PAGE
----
The Standard Infrequent Access class also offers the eleven nines durability, but only three nines availability, whereas the Standard offered four. This class however, is predominantly used for data that is accessed less frequently than the Standard, hence the name. As a result, the availability takes a hit, but in doing so, the cost for this class is far less than the Standard class. This makes it an effective choice when using S3 to store backup data for DR purposes, as you're still getting the eleven nines durability, and have high speed data retrieval access as and when you need it. This class also adheres to the same SLA listed previously, plus the same encryption and data management mechanisms. The main difference here is the cost of the actual storage itself.

Finally, Amazon Glacier. Although yes, this is classed as a different service, it uprights in conjunction with S3, and is considered the third storage class of S3. Amazon Glacier stores data in archives as opposed to S3 buckets, and these archives can be up to 40TBs in size. The archives are saved within Vaults, which act as containers for archives. Specific security measures can be applied to these Vaults to offer additional protection of your data. This class is essentially used for data archiving and long-term data retention, and is commonly referred to as the cold storage service within AWS.

When you need to move data into Glacier, you have different options available to you. You can use the lifecycle rules within S3 to move data from a Standard or Infrequent Access Class directly to Amazon Glacier. You can use the AWS SDKs, or the underlying Amazon Glacier API.

Amazon Glacier also retains the same level of durability as the other two classes, and also offers support for both encryption in transit and at rest to protect sensitive information. However, in addition to this, it also enforces its own security measures that differ from S3, such as Vault Locks, enabling you to enforce a write once, read many, or WORM control, and vault access policies, which provide access to specific users or groups. Amazon Glacier can also be used to help comply with specific governance controls, such as, HIPPA and PCI, within an overall solution.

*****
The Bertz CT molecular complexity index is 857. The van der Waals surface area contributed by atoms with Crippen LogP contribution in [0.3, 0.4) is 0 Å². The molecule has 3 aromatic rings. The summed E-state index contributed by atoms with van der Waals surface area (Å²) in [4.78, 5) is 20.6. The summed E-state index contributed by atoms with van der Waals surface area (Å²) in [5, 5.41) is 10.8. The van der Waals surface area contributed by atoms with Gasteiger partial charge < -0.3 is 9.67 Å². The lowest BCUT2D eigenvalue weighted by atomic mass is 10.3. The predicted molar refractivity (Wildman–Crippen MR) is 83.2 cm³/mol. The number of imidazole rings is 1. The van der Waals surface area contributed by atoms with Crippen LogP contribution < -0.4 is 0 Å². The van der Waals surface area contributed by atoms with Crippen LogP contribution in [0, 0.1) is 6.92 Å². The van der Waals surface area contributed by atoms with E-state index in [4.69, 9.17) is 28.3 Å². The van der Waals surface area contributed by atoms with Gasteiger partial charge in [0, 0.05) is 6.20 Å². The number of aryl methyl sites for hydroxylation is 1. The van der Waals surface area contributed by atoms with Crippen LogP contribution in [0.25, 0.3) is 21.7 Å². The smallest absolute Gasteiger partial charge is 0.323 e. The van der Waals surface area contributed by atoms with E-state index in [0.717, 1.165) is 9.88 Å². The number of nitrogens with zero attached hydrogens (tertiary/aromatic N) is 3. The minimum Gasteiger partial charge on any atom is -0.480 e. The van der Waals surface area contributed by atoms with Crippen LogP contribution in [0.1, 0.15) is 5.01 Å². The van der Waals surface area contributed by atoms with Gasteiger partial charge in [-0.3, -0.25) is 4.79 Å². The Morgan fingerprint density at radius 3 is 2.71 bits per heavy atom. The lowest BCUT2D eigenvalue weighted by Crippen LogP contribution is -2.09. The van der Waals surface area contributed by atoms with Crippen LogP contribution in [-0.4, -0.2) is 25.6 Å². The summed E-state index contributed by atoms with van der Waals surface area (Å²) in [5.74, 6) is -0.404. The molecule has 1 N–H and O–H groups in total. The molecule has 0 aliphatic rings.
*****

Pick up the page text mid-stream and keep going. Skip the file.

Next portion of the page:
The most significant difference between Glacier and the other two classes, is that you do not have immediate data access when you need it. If you need to retrieve data from Amazon Glacier, than depending on your retrieval option, it can take anything between a number of minutes to a number of hours for that data to be made available for you to than explore.

This can be a problem if you're on a DR situation whereby you need immediate access to specific data, as is possible within S3. As a result, you need to be aware of the data that you are archiving to Amazon Glacier, specifically if you have low RTO; the lower number of retrieval options available, each with different cost and time for retrieving your data.

Expedited. This is used when urgent access is required to a subset of an archive, which is less than 250MB, and the data will typically be available within 1-5 minutes. The cost of this is $0. 03 per GB and $0. 01 per request.

Standard. This allows you to retrieve any of your archives, regardless of size, and it will take between 3-5 hours to retrieve the data. As you can see, the cost of this method is cheaper than Expedited.

Bulk. This is the cheapest option for data retrieval, and can retrieve petabytes of archive data. This option normally takes between 5-12 hours, and as you can see, it is significantly cheaper than the other options.